For me, Bug Fables may be one of the most frustrating, yet rewarding games I have ever played. I probably went through the opening 5 or 6 times because of a save bug (pun not intended) that nearly led to me chucking it out as a bad job.
The opening of the game is actually fairly tedious and trust me on this one, as I did it more times than you’ll hopefully need to. I was presented with a trope filled lead in to the story, that made it feel like I was set up for a Paper Mario style game that lacked all the charm.
However, getting past the opening hour the story opens up some what along with the game itself. Introducing a new character to the party in Leif adds a much more interesting dynamic than with just the initial two of Vi and Kabbu who are constantly at odds with each other.
I see why it is done, as it is meant to be funny. However I found it grating. Again that could have been because of my save issue and repeating the same section over and over. Despite moving forward in a bad mood, the addition of a third member to the party swung everything around. The humour improved immensely and the story actually got interesting.
The is a lack of voice acting, so everything needs to come together in the written word. Something Bug Fables does remarkably well overall. Honestly, the turnaround from the opening to the rest of the game is stark.
One thing I tend to struggle with in RPG games, especially tradition turn-based ones, is the combat. Even with Pokemon I struggle to understand when to use something else other than attack. But, still I persist in the hope I one day learn it properly. Therefore I welcome games that simplify down combat mechanics. Bug Fables is one such game.
It is turn-based and you do have all the usual option, attacking, group specials, items, defence, etc. But it all feels less complicated than in many other games. I think that is due in part to how you learn new abilities as you go and are extremely limited early on. It isn’t revolutionary but it worked and was easy to follow.
You have a party and how you use that party can have effects on various things. In combat that means gaining bonuses for the lead character, but having that traded off against them being the main target for enemies. Not a huge problem early, but it has an effect on strategy later.
It as has an effect on how you move around the world, with each character having a different ability that can open up areas others cannot. It isn’t anything overly taxing, but it does remind you of the importance of using all the characters properly. Anyway, back to combat.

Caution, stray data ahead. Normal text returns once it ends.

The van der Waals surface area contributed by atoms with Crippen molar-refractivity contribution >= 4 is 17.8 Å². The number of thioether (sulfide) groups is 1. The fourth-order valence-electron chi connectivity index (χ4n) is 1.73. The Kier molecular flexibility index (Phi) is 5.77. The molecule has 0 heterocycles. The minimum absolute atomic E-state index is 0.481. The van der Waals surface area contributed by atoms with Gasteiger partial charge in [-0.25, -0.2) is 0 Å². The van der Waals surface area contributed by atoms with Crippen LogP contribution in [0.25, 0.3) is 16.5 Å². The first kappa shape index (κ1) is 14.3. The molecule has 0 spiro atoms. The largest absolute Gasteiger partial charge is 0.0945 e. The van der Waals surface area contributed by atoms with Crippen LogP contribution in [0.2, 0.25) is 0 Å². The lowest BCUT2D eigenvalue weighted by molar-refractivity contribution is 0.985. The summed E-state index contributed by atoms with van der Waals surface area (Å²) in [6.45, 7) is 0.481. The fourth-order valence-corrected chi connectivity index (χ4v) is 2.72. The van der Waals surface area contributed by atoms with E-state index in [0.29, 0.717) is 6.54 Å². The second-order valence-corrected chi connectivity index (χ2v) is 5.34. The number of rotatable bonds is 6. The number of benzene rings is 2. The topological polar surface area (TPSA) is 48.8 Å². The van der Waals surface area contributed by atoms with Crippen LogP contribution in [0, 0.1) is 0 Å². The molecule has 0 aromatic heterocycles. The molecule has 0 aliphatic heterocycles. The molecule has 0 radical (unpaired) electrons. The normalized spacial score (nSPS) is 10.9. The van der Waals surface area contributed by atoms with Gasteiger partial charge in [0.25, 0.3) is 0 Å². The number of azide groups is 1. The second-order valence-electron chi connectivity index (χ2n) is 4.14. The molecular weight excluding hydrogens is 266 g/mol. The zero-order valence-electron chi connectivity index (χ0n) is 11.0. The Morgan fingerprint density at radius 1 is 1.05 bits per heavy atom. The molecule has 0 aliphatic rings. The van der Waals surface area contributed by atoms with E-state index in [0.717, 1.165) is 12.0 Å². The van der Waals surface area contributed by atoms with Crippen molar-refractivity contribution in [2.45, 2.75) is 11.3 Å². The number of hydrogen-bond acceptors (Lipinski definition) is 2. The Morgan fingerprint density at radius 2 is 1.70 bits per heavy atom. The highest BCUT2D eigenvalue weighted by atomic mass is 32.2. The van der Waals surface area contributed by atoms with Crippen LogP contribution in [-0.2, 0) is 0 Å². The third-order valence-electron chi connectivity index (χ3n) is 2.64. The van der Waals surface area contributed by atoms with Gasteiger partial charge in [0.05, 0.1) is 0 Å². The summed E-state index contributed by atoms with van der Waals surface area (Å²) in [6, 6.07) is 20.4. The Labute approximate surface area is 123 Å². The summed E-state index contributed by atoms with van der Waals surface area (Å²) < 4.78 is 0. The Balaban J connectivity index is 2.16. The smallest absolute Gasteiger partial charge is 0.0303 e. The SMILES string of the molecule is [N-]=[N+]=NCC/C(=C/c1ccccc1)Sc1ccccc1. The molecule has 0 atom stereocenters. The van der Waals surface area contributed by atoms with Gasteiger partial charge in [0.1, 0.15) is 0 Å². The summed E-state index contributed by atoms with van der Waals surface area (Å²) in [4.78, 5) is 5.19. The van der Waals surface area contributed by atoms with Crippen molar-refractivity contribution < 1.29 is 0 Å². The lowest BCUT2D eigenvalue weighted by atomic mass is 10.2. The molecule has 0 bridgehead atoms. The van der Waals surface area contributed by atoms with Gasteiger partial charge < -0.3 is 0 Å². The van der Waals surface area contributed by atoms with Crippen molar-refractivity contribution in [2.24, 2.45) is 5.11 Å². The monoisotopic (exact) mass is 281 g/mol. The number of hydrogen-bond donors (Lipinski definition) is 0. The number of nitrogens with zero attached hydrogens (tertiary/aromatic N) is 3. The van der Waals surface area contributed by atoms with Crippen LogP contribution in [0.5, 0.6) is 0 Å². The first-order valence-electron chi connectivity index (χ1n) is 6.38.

You choose to attack with a one of Vi, Leif and Kabbu, with each one has their own attack pattern, which requires unique commands inputs. Such as holding a button until the last panel lights up telling you to release, or doing the correctly times button inputs. Getting these right can give a bonus to an attack, but messing up can ruin things.
Defending too isn’t just down to pure RNG, press a button at the correct moment and you can reduce the damage done, or even deflect it entirely. There are some slight difference in timings, so it doesn’t get boring as you just get the timing perfected.
There are other nuances to the battles that need to be considered. Each character’s unique abilities means they can be suitable for certain enemy types and how you approach a battle. Using Vi to take down a flying enemy, before finishing off with another Kabbu, for example.
If you’ve played a Paper Mario game before, then you’ll get the idea. It has many of the trappings from the series, especially the earlier games. Is this a bad thing? I don’t think so, as I enjoyed those early games and welcome a chance to play something new with that similar feel.
Overall battles might not be challenging to the most experienced RPG players. but it is still entertaining and feels welcoming, rather than being impenetrable. I’ll take that any day of the week, as usually I come away feeling dumb for not getting it.
The visual style is an odd one. I spent ages thinking it felt like an early 2000s flash animation type affair. But one that had been modernised. It is what it is and it does stand out. Animations are slightly clunky, but rather than feeling half done, it feels totally intentional which works rather well. It isn’t the most polished game you’ll ever play by any means though, it just works for what it is.
The overworld of the game is well made but never really feels compelling. Never once feeling the desire to explore and and discover.. It is a case of being just enough to encourage you forward. There are some ‘puzzle’ elements to solves to progress, such as moving platforms that require timing with a throw to activate or searching out new paths. Clearly designed to not be too difficult to navigate, but it just felt a bit to safe for me.
The influence of Paper Mario is evident throughout Bug Fables, but that isn’t a terrible thing at all. We have a game here that feels so much like a love-letter to the series, rather than being a cynical rip-off. It lacks the polish and artistry of the Nintendo games, but then many games do. It is almost a shame there is a new Paper Mario on the way so soon, as it will obviously steal Bug Fables thunder.
There is plenty of room for both though and Bug Fables isn’t overly long either, so it won’t outstay its welcome at all. There are a few flaws that you need to get over, but there is a fine game here and one that is certainly worth your time.